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The Tierney Sutton Band releases "American Road" on BFM Digital

You’ve undoubtedly heard these songs before, but we guarantee you’ve never heard them sung like this. On American Road (BFM Jazz, Sept. 6, 2011), the Tierney Sutton Band reimagines more than a dozen timeless songs that are woven deep into the American cultural fabric, songs as venerable as “America the Beautiful,” “Wayfaring Stranger” and “Amazing Grace” and as beloved as the early ’60s Barry Mann-Cynthia Weil gem “On Broadway.”

On American Road, Tierney and the band interpret Americana classics and pay tribute to some of the country’s most celebrated composers of all time, delivering dramatic, back-to-back readings of the Stephen Sondheim/Leonard Bernstein-penned West Side Story classics “Somewhere,” “Something’s Coming” and “Cool,” and a trio of consecutive Gershwin standards from the iconic musical Porgy and Bess: “It Ain’t Necessarily So,” “Summertime” and “My Man’s Gone Now.”

For their ninth album, the Grammy-nominated vocalist and her band of 18 years leave preconceptions in the dust, taking instantly familiar, American-born compositions, deconstructing them and presenting them anew in their own inimitable way. After hearing the Tierney Sutton Band’s take on these cornerstones of the American lexicon, it may be impossible to imagine them performed any other way.

“We first started looking at an ‘America’-themed CD three or four years ago,” says Sutton, whose vocal style has been described as “soft as silk and smooth as fine bourbon” by the Chicago Sun Times. Circumstances led the group in a different direction at the time, the result being 2009’s Desire, which earned the group its third consecutive Grammy nomination for Best Vocal Jazz Album.

But the concept that ultimately gave rise to American Road stayed with Sutton and the band—Christian Jacob (piano), Kevin Axt (acoustic and electric bass), Trey Henry (acoustic and electric bass) and Ray Brinker (drums and percussion)—until, having spent countless days and nights traveling America’s roads and playing in her towns and cities, they were able to finally bring it to fruition. All of the arrangements on American Road were conceived by the entire band, which, said The New York Times, has “refined the kind of rapport that could only be achieved over time...providing a continuous flow of support, strength and inspiration.”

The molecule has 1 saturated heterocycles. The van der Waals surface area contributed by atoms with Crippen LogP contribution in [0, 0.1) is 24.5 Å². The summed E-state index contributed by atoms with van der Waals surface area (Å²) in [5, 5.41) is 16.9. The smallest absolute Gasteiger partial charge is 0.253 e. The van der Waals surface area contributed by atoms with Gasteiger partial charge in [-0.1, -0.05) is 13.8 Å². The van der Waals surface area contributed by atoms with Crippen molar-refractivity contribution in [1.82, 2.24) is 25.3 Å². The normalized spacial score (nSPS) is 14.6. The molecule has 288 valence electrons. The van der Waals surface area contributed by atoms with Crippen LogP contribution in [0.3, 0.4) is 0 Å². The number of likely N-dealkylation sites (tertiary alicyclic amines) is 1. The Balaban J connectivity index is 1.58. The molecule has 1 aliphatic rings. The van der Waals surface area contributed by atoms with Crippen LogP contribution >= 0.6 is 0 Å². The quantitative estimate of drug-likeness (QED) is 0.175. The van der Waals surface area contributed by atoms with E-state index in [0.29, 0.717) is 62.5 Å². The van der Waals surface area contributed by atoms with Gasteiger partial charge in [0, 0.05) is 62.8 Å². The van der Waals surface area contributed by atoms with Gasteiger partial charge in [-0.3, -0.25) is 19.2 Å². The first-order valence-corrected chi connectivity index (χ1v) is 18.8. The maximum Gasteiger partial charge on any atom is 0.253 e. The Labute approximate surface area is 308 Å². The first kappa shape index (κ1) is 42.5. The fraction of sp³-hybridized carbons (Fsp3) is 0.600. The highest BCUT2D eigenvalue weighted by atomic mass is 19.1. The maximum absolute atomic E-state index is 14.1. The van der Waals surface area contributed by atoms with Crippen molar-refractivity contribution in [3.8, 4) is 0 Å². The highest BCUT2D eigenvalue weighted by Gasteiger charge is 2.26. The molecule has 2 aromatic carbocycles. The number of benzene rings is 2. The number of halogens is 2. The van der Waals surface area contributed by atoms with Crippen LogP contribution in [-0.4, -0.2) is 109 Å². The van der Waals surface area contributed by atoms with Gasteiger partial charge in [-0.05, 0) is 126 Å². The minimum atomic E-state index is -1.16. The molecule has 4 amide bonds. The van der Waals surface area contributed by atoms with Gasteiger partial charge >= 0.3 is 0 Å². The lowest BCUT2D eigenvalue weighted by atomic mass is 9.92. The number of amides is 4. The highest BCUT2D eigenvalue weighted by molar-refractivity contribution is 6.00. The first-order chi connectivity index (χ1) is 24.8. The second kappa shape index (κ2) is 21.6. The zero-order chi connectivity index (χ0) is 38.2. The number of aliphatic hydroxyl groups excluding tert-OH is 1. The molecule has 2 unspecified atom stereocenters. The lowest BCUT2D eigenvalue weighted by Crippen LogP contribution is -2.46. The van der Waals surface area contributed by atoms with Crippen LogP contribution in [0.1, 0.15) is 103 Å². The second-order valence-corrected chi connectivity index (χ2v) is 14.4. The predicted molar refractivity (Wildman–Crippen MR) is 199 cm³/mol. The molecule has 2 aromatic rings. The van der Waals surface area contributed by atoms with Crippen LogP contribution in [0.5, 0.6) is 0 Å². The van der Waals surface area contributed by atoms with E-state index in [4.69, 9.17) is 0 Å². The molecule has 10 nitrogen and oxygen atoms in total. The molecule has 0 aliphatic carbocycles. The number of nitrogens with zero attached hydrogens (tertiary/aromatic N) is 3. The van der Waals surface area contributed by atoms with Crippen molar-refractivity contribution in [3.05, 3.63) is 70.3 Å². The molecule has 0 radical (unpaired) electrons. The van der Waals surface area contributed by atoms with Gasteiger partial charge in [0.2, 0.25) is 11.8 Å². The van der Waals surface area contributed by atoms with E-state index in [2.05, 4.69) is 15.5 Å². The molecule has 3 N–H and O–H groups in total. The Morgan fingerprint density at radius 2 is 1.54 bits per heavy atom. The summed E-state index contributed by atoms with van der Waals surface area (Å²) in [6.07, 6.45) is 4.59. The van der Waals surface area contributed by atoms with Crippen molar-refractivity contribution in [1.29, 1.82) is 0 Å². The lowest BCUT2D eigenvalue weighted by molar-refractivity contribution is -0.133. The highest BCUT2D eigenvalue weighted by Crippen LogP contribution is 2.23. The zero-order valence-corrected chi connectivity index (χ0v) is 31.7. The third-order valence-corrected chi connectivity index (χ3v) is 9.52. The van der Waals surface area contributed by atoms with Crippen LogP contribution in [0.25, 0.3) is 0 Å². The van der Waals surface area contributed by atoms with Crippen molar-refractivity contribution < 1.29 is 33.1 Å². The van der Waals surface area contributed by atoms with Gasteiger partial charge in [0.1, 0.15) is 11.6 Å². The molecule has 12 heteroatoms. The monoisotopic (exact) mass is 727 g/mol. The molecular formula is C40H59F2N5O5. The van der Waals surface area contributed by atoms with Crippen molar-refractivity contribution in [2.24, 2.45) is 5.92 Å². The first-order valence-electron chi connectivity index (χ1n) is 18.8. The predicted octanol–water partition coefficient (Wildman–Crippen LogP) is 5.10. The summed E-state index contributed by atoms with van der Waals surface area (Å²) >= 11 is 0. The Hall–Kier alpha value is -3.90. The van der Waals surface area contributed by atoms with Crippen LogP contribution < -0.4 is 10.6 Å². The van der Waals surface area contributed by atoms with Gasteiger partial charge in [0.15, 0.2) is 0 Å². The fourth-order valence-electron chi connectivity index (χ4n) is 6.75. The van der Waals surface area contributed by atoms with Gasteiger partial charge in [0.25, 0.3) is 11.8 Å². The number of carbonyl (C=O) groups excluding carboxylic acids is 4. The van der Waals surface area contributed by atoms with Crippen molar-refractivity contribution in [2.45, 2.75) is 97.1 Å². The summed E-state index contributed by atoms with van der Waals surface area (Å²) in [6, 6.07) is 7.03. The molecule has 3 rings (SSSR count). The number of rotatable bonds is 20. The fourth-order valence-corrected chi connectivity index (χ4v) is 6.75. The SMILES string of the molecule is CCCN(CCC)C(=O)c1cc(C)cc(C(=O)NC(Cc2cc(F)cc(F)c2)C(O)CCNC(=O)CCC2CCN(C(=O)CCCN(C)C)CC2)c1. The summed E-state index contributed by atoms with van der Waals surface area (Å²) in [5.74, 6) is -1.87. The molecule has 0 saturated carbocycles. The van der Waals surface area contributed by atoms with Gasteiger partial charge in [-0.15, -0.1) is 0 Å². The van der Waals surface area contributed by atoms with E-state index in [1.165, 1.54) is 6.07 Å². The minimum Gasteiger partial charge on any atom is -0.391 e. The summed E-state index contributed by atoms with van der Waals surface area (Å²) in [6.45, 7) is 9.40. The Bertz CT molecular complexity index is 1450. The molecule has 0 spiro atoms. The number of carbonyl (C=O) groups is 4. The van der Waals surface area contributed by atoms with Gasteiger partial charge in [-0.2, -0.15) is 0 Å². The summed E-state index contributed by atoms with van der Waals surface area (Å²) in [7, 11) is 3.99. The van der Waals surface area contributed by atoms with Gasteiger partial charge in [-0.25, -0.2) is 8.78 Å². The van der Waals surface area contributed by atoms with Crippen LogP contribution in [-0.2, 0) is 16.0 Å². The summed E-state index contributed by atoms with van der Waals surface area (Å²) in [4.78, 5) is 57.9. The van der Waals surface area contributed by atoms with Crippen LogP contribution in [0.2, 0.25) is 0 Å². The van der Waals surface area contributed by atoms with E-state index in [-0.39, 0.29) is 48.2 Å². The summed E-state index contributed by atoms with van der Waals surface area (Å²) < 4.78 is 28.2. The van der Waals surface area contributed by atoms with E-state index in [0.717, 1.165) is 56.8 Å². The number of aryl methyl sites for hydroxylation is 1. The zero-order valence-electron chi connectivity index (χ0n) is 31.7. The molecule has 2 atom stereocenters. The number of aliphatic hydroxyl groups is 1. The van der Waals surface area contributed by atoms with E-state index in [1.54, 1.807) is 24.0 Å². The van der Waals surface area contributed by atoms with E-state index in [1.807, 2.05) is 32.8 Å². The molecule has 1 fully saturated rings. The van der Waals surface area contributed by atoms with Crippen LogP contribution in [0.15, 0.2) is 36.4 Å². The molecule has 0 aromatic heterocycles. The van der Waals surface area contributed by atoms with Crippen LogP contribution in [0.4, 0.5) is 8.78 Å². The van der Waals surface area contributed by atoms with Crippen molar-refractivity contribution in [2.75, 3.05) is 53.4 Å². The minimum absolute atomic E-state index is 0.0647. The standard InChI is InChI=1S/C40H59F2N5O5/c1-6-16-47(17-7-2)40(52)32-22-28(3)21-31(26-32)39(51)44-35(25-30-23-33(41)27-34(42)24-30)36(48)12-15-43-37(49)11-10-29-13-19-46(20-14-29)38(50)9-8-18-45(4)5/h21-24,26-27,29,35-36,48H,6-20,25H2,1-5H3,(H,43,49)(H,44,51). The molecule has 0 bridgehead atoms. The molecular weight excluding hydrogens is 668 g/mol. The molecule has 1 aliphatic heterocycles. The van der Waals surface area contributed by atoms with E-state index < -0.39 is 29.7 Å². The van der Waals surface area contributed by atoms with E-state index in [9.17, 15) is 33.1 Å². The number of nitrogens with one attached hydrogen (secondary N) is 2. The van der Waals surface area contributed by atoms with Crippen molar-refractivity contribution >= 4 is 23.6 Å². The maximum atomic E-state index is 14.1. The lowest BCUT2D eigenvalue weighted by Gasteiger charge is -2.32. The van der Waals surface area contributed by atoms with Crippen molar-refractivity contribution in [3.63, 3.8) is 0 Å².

“This music has been ‘baking’ for several years,” says Sutton. “Because we arrange collaboratively and everyone has to feel good about an arrangement, it’s a tough process for things to get through to the final project. Some arrangements and ideas come together quickly, basically in a day or two, and others can take months or even years to put together. On this project there are some we started working on years before, some we worked on in the months leading up to the recording and a few we arranged in the studio.”

Produced by Elaine Martone, American Road finds Sutton applying her acrobatic, elastic, oft-times surprising vocal style to a range of material spanning traditional American folk songs (“Oh Shenandoah/The Water Is Wide”) to numbers that emanate from the Great American Songbook tunesmiths of the pre-rock 20th century (E.Y. Harburg and Harold Arlen’s “The Eagle and Me,” Jack Lawrence and Walter Gross’ “Tenderly”). One innovation honed by the Tierney Sutton band on American Road is their use of two bassists. Says Tierney, “The clear sound of the two basses (often one electric and one acoustic) is new on this project. The last three CDs have used two bassists, but there is a more guitaristic and pronounced presence here.”

Indeed, as American Road unfolds, each piece of the travelogue reveals nuances and depths previously unexplored. In a recent interview with the Digital Jazz News blog, Sutton summed up her experience making the album. The music, she said, “sort of flowed out of us, and, she added, “We walked out of the studio feeling that it is our best work to date.”

After one listen to American Road, it will be impossible to disagree!